Traditionally, wealth management has involved such highly labor- and time-intensive efforts that providers could only make it profitable by tending to the high-net worth customers who could afford it. With new technology and approaches, that scenario is changing, along with the very definition of what “wealth” is.
In a series of interviews, Banking Exchange has posed the question, “How has the definition of wealth changed?” to several wealth management experts as part of an upcoming article. Here, edited for form, are their viewpoints:
• “The technology has made available wealth management services to many more people who otherwise wouldn’t have considered utilizing such services,” says Barry Dayley, executive vice president, Money Concepts. “Sometimes you talk about wealth management and people conjure up this image that you have to have $50 million or $20 million, or $10 million to be considered wealthy…
“[But] say you have customers at a bank who have $150,000 in their 401(k) or their IRA, and they have two or three kids, and they make $80,000 to $100,000 a year in family income. Those people really need wealth management services. They need to make the most out the limited resources they have…The technology is the engine that allows it to be delivered to a broad variety of bank customers.”
• “We hear [from our bank clients] the terminology of mass affluent, where we’re seeing the definition of $500,000 or more in investable assets, up to about the $3 million range, where they get into the ultra high net worth,” says Mike Norton, head of Bank Segment, Fidelity Institutional, Fidelity Investments. “Technology will be a key enabler for them to be able to get at that larger client base in an efficient way…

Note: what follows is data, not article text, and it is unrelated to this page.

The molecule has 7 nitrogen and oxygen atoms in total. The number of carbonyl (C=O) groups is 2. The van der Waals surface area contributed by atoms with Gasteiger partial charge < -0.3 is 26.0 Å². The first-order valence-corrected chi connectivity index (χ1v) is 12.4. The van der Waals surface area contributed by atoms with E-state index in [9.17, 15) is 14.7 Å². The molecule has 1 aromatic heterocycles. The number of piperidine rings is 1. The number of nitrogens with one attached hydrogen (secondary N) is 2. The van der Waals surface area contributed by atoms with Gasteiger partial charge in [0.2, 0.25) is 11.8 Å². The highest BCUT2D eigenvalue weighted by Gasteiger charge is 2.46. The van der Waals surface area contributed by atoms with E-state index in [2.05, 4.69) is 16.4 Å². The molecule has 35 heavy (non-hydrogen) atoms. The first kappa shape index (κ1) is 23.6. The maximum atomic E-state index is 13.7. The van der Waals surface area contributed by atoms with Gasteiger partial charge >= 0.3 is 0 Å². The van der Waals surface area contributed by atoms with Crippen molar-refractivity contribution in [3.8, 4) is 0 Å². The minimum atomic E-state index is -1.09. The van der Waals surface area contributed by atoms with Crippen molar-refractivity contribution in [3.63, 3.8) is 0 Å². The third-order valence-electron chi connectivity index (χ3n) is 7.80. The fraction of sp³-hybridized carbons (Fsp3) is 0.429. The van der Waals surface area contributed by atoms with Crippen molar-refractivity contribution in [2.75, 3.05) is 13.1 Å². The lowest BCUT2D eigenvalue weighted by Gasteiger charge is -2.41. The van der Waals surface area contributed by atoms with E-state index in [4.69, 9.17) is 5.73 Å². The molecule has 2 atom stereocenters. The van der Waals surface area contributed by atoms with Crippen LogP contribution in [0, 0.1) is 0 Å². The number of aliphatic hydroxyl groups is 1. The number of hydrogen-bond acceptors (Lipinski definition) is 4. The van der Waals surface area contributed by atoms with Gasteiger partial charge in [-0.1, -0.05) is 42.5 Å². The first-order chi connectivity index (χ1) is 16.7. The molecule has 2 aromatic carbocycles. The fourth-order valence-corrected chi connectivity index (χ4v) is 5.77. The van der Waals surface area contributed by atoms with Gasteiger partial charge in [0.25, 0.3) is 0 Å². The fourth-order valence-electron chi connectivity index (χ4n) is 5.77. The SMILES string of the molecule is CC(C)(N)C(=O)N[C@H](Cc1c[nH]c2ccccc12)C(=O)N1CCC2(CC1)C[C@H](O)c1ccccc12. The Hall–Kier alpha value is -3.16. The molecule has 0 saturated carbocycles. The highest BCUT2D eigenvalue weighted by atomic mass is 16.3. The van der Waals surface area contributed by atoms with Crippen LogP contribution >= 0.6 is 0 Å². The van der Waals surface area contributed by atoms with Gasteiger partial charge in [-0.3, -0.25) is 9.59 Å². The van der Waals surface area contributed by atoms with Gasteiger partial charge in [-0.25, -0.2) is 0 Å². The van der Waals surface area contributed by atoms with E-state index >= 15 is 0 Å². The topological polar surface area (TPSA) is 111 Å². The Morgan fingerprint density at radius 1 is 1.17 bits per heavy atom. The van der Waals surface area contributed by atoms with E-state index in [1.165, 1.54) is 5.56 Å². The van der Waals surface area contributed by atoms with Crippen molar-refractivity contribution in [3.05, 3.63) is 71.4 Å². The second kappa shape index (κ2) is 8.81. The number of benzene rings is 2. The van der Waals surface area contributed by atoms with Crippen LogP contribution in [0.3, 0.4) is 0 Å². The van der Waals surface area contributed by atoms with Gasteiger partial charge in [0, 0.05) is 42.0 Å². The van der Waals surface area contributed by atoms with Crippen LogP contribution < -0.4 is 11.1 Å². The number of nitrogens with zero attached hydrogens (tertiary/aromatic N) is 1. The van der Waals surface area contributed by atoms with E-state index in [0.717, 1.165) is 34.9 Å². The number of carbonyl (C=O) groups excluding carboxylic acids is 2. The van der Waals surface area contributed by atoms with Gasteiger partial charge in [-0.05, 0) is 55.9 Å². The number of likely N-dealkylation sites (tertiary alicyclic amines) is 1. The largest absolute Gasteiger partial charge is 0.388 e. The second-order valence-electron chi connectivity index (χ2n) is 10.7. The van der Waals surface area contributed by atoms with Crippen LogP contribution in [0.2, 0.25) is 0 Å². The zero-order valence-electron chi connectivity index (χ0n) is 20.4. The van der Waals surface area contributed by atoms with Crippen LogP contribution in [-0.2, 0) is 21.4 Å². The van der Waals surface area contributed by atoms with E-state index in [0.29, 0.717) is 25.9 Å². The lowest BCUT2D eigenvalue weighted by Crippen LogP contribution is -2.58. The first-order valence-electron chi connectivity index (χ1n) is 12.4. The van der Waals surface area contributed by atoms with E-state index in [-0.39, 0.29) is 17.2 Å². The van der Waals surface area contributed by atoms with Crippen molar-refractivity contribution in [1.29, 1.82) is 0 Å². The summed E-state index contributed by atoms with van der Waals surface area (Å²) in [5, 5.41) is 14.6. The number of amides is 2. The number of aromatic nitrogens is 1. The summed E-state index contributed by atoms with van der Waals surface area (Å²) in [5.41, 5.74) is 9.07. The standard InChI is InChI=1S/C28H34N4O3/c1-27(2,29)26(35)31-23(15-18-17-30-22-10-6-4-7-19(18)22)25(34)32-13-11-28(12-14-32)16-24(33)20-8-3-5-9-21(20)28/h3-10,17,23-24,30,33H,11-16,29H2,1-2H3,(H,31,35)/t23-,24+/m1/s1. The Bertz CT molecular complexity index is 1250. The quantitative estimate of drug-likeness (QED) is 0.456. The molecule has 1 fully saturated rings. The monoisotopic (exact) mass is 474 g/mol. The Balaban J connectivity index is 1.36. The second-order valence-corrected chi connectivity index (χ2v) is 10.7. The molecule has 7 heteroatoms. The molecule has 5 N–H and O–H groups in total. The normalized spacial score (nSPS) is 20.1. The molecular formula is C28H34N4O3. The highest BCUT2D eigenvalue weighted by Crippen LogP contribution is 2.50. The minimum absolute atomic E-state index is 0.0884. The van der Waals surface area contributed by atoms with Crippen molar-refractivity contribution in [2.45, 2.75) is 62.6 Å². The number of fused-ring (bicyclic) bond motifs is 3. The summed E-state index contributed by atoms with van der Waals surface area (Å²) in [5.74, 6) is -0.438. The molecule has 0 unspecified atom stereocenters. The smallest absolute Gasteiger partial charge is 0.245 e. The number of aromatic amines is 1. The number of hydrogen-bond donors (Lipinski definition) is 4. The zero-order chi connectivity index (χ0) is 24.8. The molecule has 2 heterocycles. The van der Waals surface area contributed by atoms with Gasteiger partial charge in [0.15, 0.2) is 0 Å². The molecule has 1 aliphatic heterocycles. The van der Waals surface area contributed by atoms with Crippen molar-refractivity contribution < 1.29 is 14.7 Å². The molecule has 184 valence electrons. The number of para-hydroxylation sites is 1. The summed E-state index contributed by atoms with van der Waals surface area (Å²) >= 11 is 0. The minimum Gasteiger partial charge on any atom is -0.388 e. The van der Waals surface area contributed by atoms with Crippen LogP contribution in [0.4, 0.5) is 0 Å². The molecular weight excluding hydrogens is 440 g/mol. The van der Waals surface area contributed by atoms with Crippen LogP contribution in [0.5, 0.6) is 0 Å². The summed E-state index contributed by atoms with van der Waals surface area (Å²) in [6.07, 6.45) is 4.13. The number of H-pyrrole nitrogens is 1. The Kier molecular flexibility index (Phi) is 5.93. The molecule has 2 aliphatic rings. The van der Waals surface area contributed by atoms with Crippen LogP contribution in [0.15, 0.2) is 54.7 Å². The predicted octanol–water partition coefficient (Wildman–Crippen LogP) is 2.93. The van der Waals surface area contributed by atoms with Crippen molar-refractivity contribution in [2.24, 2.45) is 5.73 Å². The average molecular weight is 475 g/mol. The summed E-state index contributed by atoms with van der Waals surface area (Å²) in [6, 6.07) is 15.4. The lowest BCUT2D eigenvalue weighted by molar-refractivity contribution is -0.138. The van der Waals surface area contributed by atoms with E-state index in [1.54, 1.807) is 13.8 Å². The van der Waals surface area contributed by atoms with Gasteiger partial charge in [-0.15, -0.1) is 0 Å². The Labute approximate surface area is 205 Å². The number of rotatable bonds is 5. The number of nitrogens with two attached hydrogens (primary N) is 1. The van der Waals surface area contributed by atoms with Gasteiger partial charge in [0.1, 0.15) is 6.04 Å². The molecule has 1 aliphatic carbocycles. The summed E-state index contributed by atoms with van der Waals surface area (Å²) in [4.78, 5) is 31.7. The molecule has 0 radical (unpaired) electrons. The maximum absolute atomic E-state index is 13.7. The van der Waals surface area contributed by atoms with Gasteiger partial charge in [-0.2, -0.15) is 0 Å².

“We definitely see the definition of wealth evolving and will continue to evolve. Technology will play a key role in allowing the banks to efficiently and effectively deliver that.”
• “We still define wealth by size of wallet. That’s ignoring the advance of technology,” says Al Chiaradonna, senior vice president, SEI Wealth Platform. “It ignores needs- or behavior-based segmentation, which would allow you to say, `Okay, can I use technology to lower my cost to acquire at the lower end of the market?’. It’s not as if these people don’t have wealth management needs. It’s that the way we’ve structured the wealth management business, we can’t cost-effectively serve them. That’s because we haven’t thought first about who they are, what they need, and about how technology could be uses to serve them in a more cost-effective manner.
“Not less quality. Just a tighter matching of what they need with what they can afford, and how we use technology to deliver it.”
Details and more about new technological systems that can and are being used to serve a wider customer base will be available in the February issue of Banking Exchange.
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